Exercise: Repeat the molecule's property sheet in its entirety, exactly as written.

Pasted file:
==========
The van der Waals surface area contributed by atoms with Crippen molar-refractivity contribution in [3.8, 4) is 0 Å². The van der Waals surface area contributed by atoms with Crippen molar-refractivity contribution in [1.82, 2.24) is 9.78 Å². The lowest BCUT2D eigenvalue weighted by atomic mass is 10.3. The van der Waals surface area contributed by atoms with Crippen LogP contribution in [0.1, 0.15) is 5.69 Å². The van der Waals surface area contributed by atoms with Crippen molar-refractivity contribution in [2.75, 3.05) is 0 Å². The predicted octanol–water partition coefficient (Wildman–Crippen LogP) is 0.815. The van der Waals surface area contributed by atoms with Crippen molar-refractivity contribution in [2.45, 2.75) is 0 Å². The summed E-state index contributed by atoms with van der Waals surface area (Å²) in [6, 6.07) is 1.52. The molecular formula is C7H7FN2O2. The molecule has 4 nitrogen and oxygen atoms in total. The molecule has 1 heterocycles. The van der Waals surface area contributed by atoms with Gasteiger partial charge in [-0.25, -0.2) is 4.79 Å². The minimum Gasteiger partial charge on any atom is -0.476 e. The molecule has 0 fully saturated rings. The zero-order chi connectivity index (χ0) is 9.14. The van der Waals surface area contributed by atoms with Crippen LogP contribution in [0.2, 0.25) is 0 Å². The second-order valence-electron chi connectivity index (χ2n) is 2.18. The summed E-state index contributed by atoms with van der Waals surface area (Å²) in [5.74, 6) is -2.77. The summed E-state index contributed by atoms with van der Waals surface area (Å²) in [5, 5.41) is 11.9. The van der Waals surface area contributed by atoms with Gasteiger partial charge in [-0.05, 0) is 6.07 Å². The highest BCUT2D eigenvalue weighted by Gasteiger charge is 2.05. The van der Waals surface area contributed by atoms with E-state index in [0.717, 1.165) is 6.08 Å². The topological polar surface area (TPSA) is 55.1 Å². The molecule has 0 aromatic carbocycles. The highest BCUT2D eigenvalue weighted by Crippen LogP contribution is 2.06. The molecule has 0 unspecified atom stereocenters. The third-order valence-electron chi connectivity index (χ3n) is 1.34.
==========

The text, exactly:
The van der Waals surface area contributed by atoms with Crippen molar-refractivity contribution in [3.8, 4) is 0 Å². The van der Waals surface area contributed by atoms with Crippen molar-refractivity contribution in [1.82, 2.24) is 9.78 Å². The lowest BCUT2D eigenvalue weighted by atomic mass is 10.3. The van der Waals surface area contributed by atoms with Crippen LogP contribution in [0.1, 0.15) is 5.69 Å². The van der Waals surface area contributed by atoms with Crippen molar-refractivity contribution in [2.75, 3.05) is 0 Å². The predicted octanol–water partition coefficient (Wildman–Crippen LogP) is 0.815. The van der Waals surface area contributed by atoms with Crippen molar-refractivity contribution in [2.45, 2.75) is 0 Å². The summed E-state index contributed by atoms with van der Waals surface area (Å²) in [6, 6.07) is 1.52. The molecular formula is C7H7FN2O2. The molecule has 4 nitrogen and oxygen atoms in total. The molecule has 1 heterocycles. The van der Waals surface area contributed by atoms with Gasteiger partial charge in [-0.25, -0.2) is 4.79 Å². The minimum Gasteiger partial charge on any atom is -0.476 e. The molecule has 0 fully saturated rings. The zero-order chi connectivity index (χ0) is 9.14. The van der Waals surface area contributed by atoms with Crippen LogP contribution in [0.2, 0.25) is 0 Å². The second-order valence-electron chi connectivity index (χ2n) is 2.18. The summed E-state index contributed by atoms with van der Waals surface area (Å²) in [5.74, 6) is -2.77. The summed E-state index contributed by atoms with van der Waals surface area (Å²) in [5, 5.41) is 11.9. The van der Waals surface area contributed by atoms with Gasteiger partial charge in [-0.05, 0) is 6.07 Å². The highest BCUT2D eigenvalue weighted by Gasteiger charge is 2.05. The van der Waals surface area contributed by atoms with E-state index in [0.717, 1.165) is 6.08 Å². The topological polar surface area (TPSA) is 55.1 Å². The molecule has 0 aromatic carbocycles. The highest BCUT2D eigenvalue weighted by Crippen LogP contribution is 2.06. The molecule has 0 unspecified atom stereocenters. The third-order valence-electron chi connectivity index (χ3n) is 1.34.